The Year in Review: 1910

posted in: Archives, History | 0

The Record of 1910 and 1911, School publications covering the 1910-1911 academic year,  provide some insight into what student life was like one hundred years ago.  The Reverend Dr. Henry Ferguson was Rector, only the third Rector in the School’s then fifty-four year history.  Interestingly, Ferguson served as Rector from 1906 to 1911, a one-hundred year parallel to our current – and retiring – Rector, William R. Matthews, Jr.

In 1910, Kimball Studio of Concord took this photograph of the entire School.  The Record tells us that there were 328 students, all boys,  with 1.5% of them listed as coming from outside the United States.  In 2010, the students number 537, with a roughly equal portion of girls to boys,  and 18% coming from outside the U.S.

Club sports were a very large part of student life in 1910, and The Record is full of statistics from the various competition results. For example, in addition to the main SPS football team of eleven students (whose average weight, The Record informs us, was 165 lbs.), each of the Clubs – Isthmian, Old Hundred, and Delphian – had three football teams: First, Second and Third Elevens.  That must have made for a lot of football games!  The Isthmian First Elevens won the championship that year with a 4 – 0 record, scoring a total of 33 points. In 2010, the Club Cup was organized to help renew interest in the long tradition of Club spirit at St. Paul’s School.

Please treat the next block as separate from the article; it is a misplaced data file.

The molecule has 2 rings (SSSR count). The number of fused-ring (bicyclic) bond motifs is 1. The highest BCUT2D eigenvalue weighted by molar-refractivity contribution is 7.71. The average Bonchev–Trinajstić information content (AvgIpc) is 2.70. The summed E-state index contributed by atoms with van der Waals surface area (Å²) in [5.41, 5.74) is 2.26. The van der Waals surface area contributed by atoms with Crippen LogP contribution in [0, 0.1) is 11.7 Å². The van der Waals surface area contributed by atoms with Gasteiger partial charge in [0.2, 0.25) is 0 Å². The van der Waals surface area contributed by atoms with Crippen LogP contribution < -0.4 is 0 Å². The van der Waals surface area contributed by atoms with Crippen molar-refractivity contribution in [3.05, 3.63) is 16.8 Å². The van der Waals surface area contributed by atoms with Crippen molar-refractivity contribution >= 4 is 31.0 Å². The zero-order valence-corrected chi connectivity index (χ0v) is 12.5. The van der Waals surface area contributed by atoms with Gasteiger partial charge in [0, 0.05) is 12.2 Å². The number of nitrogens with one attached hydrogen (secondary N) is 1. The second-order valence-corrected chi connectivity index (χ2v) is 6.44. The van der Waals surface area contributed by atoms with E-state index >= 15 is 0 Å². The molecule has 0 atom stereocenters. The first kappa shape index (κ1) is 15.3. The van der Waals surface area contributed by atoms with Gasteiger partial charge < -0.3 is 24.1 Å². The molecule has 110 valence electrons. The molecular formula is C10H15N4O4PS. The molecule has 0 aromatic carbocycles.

One hundred years ago, on December 5th, The Record notes the first skating on School Pond, and two days later the last two hours of classes were given off as a skating holiday.  On December 8th, Long Pond was “entirely open for skating.” Although Lower School Pond has only a thin skim of ice today, it won’t be long before the rinks are set up and the sound of freshly sharpened skates scraping against the ice will be heard outside Ohrstrom Library.  For all the differences that have emerged over the last one hundred years, there are still some things that would be comfortingly familiar to the students of 1910.

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